But the cherry pit spit contest takes the cake.
Every year at Lautenbach’s Orchard Country Winery & Market in Fish Creek, contestants get a running start and then let go as the pits go flying through the air. A pit spit official marks the landing spot, and the next contestant gives it their best spit. The men’s record is 48 feet, 1 inch, while the women’s record is a bit less at 38 feet, 3 inches.
Left: Eagle Bluff Lighthouse was built in 1868. Right: Some legendary characters are buried in the local grave.
After checking in at my Country House Resort accommodations in Sister Bay, I was ready to board a Door County Trolley. My driver, Robert Kohout, a resident of the county for 35 years, explained there are a little over two million visitors each year to Door County, and that Green Bay is one of the largest bodies of water in the U.S. to completely freeze over in the winter, with ice as much as three feet thick.
He said that in winter some people try to drive over it with their car; I figured I’d just take his word for it that it might be unsafe.He also pointed out that the first settler buried in Peninsula State Park’s Pioneer Cemetery (there are actually two cemeteries in the Door County park) was a man by the name of Increase Claflin, the first white settler in the county, who slipped across to the other side in 1834. The cemetery’s original ornately-decorated iron archway entrance alone is worth a visit.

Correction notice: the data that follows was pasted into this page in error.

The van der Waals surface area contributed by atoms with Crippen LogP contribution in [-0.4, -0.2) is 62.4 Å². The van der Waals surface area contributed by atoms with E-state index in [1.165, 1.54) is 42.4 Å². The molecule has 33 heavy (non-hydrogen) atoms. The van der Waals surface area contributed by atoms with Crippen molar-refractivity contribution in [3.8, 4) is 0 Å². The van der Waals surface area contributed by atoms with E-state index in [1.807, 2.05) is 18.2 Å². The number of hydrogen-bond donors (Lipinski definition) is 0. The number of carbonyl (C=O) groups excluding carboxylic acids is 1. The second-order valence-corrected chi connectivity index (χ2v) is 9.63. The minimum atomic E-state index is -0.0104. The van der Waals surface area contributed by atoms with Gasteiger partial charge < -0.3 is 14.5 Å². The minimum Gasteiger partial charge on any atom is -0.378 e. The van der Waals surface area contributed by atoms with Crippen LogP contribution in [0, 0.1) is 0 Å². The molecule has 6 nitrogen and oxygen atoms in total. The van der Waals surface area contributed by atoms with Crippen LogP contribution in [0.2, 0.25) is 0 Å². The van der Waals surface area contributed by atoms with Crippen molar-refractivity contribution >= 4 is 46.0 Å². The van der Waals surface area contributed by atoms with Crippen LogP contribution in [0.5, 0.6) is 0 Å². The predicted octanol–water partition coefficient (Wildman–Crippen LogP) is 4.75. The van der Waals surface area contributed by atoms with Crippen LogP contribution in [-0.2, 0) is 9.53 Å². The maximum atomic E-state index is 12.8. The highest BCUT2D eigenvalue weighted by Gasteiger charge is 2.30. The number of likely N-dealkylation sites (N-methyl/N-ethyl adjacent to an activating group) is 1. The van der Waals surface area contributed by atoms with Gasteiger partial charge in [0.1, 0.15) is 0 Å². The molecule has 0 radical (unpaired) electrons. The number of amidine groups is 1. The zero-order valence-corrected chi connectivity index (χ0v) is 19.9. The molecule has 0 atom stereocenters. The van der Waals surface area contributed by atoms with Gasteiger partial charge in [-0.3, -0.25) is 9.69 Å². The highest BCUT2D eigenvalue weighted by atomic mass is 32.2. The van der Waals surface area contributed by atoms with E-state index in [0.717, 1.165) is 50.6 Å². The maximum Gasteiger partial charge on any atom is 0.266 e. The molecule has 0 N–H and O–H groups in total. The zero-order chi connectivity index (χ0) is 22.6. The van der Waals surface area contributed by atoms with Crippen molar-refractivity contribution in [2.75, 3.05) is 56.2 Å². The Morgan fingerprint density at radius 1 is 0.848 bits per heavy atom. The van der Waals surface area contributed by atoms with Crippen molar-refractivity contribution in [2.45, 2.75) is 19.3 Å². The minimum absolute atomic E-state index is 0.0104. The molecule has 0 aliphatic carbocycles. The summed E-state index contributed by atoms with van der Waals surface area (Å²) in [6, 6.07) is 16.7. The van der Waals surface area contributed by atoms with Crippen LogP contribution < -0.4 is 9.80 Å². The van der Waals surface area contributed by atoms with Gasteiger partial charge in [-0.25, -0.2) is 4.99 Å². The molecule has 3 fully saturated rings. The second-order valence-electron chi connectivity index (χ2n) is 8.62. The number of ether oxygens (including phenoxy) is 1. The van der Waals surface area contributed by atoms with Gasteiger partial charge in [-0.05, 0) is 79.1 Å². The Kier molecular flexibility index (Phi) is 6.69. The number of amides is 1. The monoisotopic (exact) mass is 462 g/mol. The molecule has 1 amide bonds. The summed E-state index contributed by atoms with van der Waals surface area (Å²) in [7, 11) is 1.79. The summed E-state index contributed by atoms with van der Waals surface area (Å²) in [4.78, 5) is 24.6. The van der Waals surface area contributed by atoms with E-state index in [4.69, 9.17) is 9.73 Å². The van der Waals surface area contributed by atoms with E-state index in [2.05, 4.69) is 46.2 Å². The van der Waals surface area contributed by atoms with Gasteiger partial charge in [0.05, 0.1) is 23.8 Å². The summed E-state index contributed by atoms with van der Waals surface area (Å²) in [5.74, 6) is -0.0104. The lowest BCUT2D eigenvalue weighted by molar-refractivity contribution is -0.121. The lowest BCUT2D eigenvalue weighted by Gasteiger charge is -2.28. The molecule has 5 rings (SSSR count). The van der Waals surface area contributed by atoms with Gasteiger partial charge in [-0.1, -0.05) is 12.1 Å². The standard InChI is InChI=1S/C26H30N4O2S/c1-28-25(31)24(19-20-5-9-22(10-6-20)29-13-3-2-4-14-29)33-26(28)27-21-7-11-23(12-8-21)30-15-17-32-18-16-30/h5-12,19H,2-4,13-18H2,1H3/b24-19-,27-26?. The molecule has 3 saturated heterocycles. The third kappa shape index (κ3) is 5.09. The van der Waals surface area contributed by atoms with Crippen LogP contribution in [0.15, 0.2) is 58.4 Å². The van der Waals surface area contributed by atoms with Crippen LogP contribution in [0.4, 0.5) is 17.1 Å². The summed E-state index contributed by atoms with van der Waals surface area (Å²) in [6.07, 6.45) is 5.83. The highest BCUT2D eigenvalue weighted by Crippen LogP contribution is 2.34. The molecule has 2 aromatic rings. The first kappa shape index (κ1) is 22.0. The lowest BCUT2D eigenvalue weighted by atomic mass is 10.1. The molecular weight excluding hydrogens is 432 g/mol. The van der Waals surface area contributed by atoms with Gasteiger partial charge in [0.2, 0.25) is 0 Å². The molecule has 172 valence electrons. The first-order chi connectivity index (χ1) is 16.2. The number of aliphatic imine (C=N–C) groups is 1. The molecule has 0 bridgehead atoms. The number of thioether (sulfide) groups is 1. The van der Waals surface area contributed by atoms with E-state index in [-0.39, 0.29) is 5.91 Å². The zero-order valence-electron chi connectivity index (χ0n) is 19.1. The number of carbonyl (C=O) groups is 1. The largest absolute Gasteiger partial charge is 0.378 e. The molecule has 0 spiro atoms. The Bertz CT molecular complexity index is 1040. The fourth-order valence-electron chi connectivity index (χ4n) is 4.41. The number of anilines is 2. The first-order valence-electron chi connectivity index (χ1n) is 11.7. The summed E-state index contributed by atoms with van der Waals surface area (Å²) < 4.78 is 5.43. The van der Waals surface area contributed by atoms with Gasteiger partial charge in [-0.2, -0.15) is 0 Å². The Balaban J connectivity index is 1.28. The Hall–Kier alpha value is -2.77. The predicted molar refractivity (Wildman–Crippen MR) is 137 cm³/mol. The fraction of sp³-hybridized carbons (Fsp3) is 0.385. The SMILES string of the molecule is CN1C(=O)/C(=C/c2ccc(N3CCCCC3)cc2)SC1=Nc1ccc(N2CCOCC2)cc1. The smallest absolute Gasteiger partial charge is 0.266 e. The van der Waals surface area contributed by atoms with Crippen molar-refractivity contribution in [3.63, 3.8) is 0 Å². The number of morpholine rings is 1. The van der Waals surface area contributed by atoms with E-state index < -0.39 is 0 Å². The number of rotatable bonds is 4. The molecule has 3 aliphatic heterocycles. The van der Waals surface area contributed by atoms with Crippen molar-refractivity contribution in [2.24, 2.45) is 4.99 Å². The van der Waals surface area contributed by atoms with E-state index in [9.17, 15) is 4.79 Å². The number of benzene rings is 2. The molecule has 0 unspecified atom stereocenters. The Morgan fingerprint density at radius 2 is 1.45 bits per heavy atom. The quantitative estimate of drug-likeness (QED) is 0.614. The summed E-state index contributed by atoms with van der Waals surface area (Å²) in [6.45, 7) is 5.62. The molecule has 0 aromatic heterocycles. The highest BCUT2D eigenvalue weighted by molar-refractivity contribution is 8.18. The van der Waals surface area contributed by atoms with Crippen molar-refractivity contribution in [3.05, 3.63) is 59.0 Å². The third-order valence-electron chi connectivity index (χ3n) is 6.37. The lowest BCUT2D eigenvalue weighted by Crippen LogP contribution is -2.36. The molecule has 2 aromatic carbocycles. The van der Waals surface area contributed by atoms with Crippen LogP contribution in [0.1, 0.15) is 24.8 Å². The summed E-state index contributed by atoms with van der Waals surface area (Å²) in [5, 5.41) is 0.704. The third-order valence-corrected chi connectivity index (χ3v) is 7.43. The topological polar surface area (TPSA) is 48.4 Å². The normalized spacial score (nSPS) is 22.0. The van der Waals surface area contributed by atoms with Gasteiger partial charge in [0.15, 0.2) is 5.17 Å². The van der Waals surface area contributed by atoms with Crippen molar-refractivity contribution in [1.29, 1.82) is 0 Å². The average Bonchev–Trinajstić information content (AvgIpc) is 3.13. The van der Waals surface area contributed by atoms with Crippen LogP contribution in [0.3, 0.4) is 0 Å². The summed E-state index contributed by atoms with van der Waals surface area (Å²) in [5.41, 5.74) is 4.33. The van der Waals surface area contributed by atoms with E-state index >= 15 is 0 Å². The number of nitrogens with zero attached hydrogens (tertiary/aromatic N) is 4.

Kohout noted that tourists in the expansive 3,776-acre park, which features high bluffs and a cobblestone shoreline, can go biking, camping, hiking, birding, golfing, swimming, boating, canoeing, kayaking, fishing, ice fishing, snowshoeing, sledding, tubing, snowmobiling, cross-country skiing, picnicking, sightseeing or archery hunting in season. And if there’s nothing on the list you like, there’s also an 1860s lighthouse to visit, a professional summer theatre and a year-round naturalist program in the park.
More than 100 artists have made Door County their home — painters, photographers, actors, singer-songwriters and just plain creative folk have taken up residence here because of the scenic inspiration of the surrounding woods and waters. On any given back road, I saw signs leading to an artist’s studio, often nearly hidden in the woods or down the end of a shady lane.
Above: Door County is also home to five state parks, 19 county parks and a number of nature preserves.
At Popelka Trenchard Glass Fine Art Gallery and Studio, you can see master Jeremy Trenchard use the age-old technique of blowing glass. I want to buy the colourful, delicate glass bowl he makes as I watch.
I found so many things to see and do in Door County — including visiting 11 old lighthouses, a stop at everyone’s favourite ice cream shop (Wilson’s) and breakfast at Al Johnson’s Swedish Restaurant — where they feature goats feeding on the grass-covered roof (there’s even a goat-cam) — that after three days investigating The Door, I hadn’t read even one of the novels I brought along.